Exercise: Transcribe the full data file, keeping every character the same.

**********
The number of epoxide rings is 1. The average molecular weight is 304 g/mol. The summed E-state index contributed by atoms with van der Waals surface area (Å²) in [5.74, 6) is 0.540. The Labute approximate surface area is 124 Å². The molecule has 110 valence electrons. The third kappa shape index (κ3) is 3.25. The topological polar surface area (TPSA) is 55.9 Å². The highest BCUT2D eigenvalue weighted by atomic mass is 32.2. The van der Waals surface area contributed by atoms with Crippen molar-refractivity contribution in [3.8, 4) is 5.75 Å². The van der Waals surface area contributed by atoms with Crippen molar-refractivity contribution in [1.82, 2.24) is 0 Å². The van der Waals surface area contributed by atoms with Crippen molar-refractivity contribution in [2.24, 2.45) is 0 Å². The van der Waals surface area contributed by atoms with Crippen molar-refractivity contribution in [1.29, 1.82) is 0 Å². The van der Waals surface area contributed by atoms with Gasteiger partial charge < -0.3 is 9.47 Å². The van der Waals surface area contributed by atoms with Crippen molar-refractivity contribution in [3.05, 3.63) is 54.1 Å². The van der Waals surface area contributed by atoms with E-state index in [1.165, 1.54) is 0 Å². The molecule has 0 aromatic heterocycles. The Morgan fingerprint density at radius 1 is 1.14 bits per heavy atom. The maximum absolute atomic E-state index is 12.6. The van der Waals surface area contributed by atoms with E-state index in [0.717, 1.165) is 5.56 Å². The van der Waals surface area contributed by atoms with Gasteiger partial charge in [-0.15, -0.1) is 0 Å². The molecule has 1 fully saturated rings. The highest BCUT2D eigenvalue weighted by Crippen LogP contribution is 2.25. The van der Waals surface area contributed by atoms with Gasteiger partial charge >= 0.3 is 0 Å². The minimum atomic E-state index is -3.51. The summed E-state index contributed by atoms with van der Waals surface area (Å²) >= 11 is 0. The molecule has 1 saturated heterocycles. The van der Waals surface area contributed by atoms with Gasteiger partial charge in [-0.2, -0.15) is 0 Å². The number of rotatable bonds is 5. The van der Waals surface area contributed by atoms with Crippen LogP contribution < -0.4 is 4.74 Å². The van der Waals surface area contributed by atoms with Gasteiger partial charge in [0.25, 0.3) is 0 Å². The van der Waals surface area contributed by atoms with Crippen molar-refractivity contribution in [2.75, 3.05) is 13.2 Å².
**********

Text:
The number of epoxide rings is 1. The average molecular weight is 304 g/mol. The summed E-state index contributed by atoms with van der Waals surface area (Å²) in [5.74, 6) is 0.540. The Labute approximate surface area is 124 Å². The molecule has 110 valence electrons. The third kappa shape index (κ3) is 3.25. The topological polar surface area (TPSA) is 55.9 Å². The highest BCUT2D eigenvalue weighted by atomic mass is 32.2. The van der Waals surface area contributed by atoms with Crippen molar-refractivity contribution in [3.8, 4) is 5.75 Å². The van der Waals surface area contributed by atoms with Crippen molar-refractivity contribution in [1.82, 2.24) is 0 Å². The van der Waals surface area contributed by atoms with Crippen molar-refractivity contribution in [2.24, 2.45) is 0 Å². The van der Waals surface area contributed by atoms with Crippen molar-refractivity contribution in [1.29, 1.82) is 0 Å². The van der Waals surface area contributed by atoms with Gasteiger partial charge < -0.3 is 9.47 Å². The van der Waals surface area contributed by atoms with Crippen molar-refractivity contribution in [3.05, 3.63) is 54.1 Å². The van der Waals surface area contributed by atoms with E-state index in [1.165, 1.54) is 0 Å². The molecule has 0 aromatic heterocycles. The Morgan fingerprint density at radius 1 is 1.14 bits per heavy atom. The maximum absolute atomic E-state index is 12.6. The van der Waals surface area contributed by atoms with E-state index in [0.717, 1.165) is 5.56 Å². The van der Waals surface area contributed by atoms with Gasteiger partial charge in [-0.15, -0.1) is 0 Å². The molecule has 1 fully saturated rings. The highest BCUT2D eigenvalue weighted by Crippen LogP contribution is 2.25. The van der Waals surface area contributed by atoms with Gasteiger partial charge >= 0.3 is 0 Å². The minimum atomic E-state index is -3.51. The summed E-state index contributed by atoms with van der Waals surface area (Å²) >= 11 is 0. The molecule has 1 saturated heterocycles. The van der Waals surface area contributed by atoms with Gasteiger partial charge in [-0.2, -0.15) is 0 Å². The number of rotatable bonds is 5. The van der Waals surface area contributed by atoms with Crippen LogP contribution < -0.4 is 4.74 Å². The van der Waals surface area contributed by atoms with Gasteiger partial charge in [0.25, 0.3) is 0 Å². The van der Waals surface area contributed by atoms with Crippen molar-refractivity contribution in [2.75, 3.05) is 13.2 Å².